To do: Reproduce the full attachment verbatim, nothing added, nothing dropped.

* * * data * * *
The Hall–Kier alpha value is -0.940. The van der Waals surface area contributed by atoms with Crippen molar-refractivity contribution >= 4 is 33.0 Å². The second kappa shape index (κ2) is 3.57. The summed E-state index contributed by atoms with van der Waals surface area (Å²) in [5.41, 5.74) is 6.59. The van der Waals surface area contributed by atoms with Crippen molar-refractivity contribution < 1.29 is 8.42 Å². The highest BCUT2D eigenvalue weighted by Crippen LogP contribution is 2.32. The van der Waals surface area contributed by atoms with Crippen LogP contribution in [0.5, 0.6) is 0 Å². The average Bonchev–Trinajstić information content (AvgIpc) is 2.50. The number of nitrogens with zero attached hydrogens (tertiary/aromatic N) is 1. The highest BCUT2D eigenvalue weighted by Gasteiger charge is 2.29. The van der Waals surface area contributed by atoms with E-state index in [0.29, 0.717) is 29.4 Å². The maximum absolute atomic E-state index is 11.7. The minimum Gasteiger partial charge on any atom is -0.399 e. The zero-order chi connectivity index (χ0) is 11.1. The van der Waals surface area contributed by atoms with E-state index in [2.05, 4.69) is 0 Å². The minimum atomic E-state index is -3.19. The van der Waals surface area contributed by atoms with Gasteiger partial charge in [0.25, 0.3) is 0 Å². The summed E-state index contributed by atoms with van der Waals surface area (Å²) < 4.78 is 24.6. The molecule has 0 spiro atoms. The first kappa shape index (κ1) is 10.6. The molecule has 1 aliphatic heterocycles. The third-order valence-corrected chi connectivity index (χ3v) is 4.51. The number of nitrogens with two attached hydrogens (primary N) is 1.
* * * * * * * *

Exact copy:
The Hall–Kier alpha value is -0.940. The van der Waals surface area contributed by atoms with Crippen molar-refractivity contribution >= 4 is 33.0 Å². The second kappa shape index (κ2) is 3.57. The summed E-state index contributed by atoms with van der Waals surface area (Å²) in [5.41, 5.74) is 6.59. The van der Waals surface area contributed by atoms with Crippen molar-refractivity contribution < 1.29 is 8.42 Å². The highest BCUT2D eigenvalue weighted by Crippen LogP contribution is 2.32. The van der Waals surface area contributed by atoms with Crippen LogP contribution in [0.5, 0.6) is 0 Å². The average Bonchev–Trinajstić information content (AvgIpc) is 2.50. The number of nitrogens with zero attached hydrogens (tertiary/aromatic N) is 1. The highest BCUT2D eigenvalue weighted by Gasteiger charge is 2.29. The van der Waals surface area contributed by atoms with E-state index in [0.29, 0.717) is 29.4 Å². The maximum absolute atomic E-state index is 11.7. The minimum Gasteiger partial charge on any atom is -0.399 e. The zero-order chi connectivity index (χ0) is 11.1. The van der Waals surface area contributed by atoms with E-state index in [2.05, 4.69) is 0 Å². The minimum atomic E-state index is -3.19. The van der Waals surface area contributed by atoms with Gasteiger partial charge in [0.25, 0.3) is 0 Å². The summed E-state index contributed by atoms with van der Waals surface area (Å²) < 4.78 is 24.6. The molecule has 0 spiro atoms. The first kappa shape index (κ1) is 10.6. The molecule has 1 aliphatic heterocycles. The third-order valence-corrected chi connectivity index (χ3v) is 4.51. The number of nitrogens with two attached hydrogens (primary N) is 1.